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The Fukang Meteorite

Back in the year 2000, an incredible meteorite weighing 2,211 pounds was discovered near Fukang, a city located in the northwestern region of Xinjiang, China. Named the Funkang meteorite, it was identified as a pallasite, a type of stony–iron meteorite. With 4.5 billion years in the making, its golden olivine mixed with silvery nickel-iron to create a stunningly beautiful mosaic effect.

Pallasites are extremely rare even among meteorites (only about 1% of all meteorites are this type) and Fukang has been hailed as one of the greatest meteorite discoveries of the 21st century.

It has since been divided into slices which give the effect of stained glass when the sun shines through them. It is so valuable that even tiny chunks sell in the region for $40 to $60 a gram. An anonymous collector holds the largest portion, which weighs 925 pounds.

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The Fukang meteorite, believed to be some 4.5 billion years old, was found near a town of the same name in China, in 2000. It is a pallasite, a type of meteorite with golden crystals of a mineral called olivine embedded in a silvery honeycomb of nickel-iron.

The original meteorite weighted just over a thousand kilogram (~2k pounds), but the rock was so brilliant that everybody wanted a piece of it. Since then it has been divided into dozens of thin slices and auctioned or distributed around the world. Fukang is possibly the most stunning extraterrestrial piece of rock man has ever seen.

Photo sources: 1, 2, 3, 4

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Pallasites

I have fallen in love with the meteorites at The Field Museum, namely the pallasites. Pallasites are rare stony-iron meteorites, meaning they are made up of nearly equal parts meteoric irons and embedded silicates, resulting in what could be described as a cosmically designed mosaic of space magic.  Pallasites are historically some of the largest meteorites to be discovered on earth. There are two pictured here:  

The top two photographs show a portion of the Esquel pallasite - Found in 1951 in Chubut, Argentina.  It had a reported recovered weight of ~1,500 kg (3,300+ lbs), which would make it one of the largest pallasites ever found. Imagine 1.5 tons of space metal crashing into the surface of the earth! 

The bottom two images are of the Springwater pallasite - Found in 1931 in Saskatchewan, Canada, with a recovered weight of ~68 kg (150 lbs). 

Both of these fantastic specimens can be seen on the second floor of The Field Museum, across the hall from the Grainger Hall of Gems. 

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These, are Pallasites.

Pallasites are stony-iron meteorites that contain gem quality olivine embedded within.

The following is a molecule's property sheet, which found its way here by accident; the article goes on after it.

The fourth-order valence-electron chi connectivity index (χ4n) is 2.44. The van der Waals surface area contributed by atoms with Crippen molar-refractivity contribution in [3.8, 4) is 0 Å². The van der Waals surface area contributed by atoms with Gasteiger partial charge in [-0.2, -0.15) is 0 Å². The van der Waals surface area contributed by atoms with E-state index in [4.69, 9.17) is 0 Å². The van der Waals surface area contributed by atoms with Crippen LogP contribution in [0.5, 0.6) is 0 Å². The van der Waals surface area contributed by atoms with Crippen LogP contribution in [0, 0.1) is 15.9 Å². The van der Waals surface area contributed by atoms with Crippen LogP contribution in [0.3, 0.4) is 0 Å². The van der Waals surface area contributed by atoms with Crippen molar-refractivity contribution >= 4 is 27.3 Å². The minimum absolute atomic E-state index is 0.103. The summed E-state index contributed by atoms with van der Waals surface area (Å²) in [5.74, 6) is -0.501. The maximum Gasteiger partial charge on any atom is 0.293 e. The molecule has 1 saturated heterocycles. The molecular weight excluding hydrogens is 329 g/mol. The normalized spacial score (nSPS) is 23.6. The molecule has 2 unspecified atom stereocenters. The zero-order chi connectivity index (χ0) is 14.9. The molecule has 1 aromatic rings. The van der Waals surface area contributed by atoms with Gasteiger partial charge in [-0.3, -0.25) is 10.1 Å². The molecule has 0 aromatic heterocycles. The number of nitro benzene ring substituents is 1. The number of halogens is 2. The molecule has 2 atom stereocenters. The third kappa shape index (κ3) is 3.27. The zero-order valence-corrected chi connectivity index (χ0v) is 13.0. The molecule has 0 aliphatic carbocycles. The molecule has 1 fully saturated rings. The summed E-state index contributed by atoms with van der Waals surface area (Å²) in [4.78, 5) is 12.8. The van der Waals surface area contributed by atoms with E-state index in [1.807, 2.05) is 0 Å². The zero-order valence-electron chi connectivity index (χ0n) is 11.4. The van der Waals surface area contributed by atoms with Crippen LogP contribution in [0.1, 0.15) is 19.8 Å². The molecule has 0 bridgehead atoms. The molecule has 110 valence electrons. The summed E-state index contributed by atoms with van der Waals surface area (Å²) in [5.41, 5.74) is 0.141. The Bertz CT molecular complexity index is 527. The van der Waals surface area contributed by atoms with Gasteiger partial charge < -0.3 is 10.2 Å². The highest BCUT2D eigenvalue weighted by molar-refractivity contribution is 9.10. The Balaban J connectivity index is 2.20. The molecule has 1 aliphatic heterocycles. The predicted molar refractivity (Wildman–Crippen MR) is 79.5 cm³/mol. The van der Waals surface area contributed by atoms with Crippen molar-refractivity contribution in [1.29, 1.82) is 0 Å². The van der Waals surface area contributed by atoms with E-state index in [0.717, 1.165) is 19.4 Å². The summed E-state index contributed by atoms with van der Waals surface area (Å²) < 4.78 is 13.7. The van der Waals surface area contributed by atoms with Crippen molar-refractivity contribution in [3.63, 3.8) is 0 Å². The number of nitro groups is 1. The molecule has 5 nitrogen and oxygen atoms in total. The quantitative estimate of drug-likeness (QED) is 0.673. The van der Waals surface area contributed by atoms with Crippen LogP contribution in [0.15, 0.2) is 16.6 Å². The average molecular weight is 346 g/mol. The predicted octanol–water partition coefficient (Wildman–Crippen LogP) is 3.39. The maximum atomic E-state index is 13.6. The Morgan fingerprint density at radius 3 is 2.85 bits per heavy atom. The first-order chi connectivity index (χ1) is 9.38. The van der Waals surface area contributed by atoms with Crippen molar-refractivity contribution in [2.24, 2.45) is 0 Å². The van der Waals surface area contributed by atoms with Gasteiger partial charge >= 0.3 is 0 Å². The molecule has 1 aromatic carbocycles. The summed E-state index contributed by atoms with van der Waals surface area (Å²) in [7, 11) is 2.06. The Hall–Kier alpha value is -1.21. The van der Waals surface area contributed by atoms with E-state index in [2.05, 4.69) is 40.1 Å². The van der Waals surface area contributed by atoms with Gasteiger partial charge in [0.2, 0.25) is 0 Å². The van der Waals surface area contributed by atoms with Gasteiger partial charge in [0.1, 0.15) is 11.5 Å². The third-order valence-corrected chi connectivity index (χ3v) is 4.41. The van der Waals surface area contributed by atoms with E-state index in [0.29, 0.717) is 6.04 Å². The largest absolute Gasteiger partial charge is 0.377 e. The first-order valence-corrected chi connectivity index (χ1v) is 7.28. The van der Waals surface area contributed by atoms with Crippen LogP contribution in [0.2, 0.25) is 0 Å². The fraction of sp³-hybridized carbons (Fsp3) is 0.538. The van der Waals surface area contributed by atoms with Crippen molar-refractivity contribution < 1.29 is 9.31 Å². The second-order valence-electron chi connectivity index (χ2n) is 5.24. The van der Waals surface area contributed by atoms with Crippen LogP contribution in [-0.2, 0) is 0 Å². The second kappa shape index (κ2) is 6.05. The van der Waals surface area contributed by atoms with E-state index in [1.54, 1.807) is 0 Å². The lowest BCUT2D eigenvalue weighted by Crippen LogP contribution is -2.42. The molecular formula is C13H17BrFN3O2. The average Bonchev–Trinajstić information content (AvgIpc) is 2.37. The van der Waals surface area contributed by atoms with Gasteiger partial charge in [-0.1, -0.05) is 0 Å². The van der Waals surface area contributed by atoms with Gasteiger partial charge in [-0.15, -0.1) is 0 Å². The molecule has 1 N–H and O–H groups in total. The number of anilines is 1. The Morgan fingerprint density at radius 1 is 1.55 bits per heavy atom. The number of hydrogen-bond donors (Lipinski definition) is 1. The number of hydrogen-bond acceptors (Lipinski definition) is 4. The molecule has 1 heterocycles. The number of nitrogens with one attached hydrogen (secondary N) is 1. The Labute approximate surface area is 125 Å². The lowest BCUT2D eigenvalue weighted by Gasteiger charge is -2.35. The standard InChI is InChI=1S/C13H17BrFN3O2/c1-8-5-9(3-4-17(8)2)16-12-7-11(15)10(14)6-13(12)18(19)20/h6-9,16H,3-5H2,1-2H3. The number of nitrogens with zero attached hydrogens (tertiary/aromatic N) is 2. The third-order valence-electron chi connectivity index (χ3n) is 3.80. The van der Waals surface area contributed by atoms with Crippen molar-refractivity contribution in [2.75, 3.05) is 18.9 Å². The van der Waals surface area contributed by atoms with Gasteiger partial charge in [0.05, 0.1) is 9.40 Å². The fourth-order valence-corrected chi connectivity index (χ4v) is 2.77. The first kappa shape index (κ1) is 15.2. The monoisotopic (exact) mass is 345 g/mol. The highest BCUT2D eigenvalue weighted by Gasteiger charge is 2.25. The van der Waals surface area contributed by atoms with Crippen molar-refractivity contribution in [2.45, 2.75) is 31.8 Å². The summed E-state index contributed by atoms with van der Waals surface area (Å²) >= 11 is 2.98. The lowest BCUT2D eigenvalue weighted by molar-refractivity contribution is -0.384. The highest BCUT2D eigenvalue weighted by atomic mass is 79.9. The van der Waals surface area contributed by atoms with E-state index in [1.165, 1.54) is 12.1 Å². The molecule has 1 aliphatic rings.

Pallasites formed when our solar system did. Back then there were even more planety type things wooshing about. Some of them were massive enough, and composed of enough radioactive materials to have a mantle and core and a crust, like Earth.

Pallasites are thought to have formed at the boundary between the mantle and core of these things, like something floating in the layer between oil and water. Then when two proto-planets crashed together, it freed the pallasites and sent them on their way.

They’re pretty rare, only 61 have been found, but damn are they pretty

What you are looking at here is a slice of the Fukang Meteorite. The rare meteorite was discovered in 2000, in the Gobi Desert in China’s Xinjiang Province.

It is a pallasite; a type of iron meteorite, quite rare, made out of large olivine crystals in an iron-nickel matrix. Olivine is a magnesium iron silicate, quite common in our planet’s subsurface, but which weathers fast when exposed to the surface.

Pallasites are extremely rare, even among meteorites (only about 1% of all meteorites are this type) and they are by far the most beautiful. Slices from the Fukang mass, as in this photo, are reminiscent of stained glass windows, crafted in the solar system.

Amazing.

-Jean

Photo courtesy of Arizona Meteorite Laboratory

For more photos and info see:http://upall.co/beautiful-and-mysterious-fukang-meteorite-1395.php

'Space Gem' asteroids created in space-borne mash-ups  |


A tiny fraction of meteorites on Earth contain strikingly beautiful, translucent, olive-green crystals embedded in an iron-nickel matrix. Called pallasites, these “space gems” have fascinated scientists since they were first identified as originating from outer space more than 200 years ago.

Now a new study published this week in Science (Nov. 16) shows that their origins were more dramatic than first thought. Using a carbon dioxide laser, a magnetic field, and a sophisticated recording device, a team of geophysicists, led by John Tarduno at the University of Rochester, has shown that the pallasites were likely formed when a smaller asteroid crashed into a planet-like body about 30 times smaller than earth, resulting in a mix of materials that make up the distinctive meteorites.

"The findings by John Tarduno and his team turn the original pallasite formation model on its head," said Joshua Feinberg, assistant professor of earth sciences at the University of Minnesota, who was not involved in the study. "Their analysis of the pallasites has helped to significantly redefine our understanding of how these objects formed during the early history of our solar system."

Pallasites are made of iron-nickel and the translucent, gem-like mineral olivine, leading many scientists to assume they were formed where those two materials typically come together — at the boundary of the iron core and rocky mantle in an asteroid or other planetary body. Tarduno discovered that tiny metal grains in the olivine were magnetized in a common direction, a revelation that led the researchers to conclude that the pallasites must have been formed much farther from the core. continue reading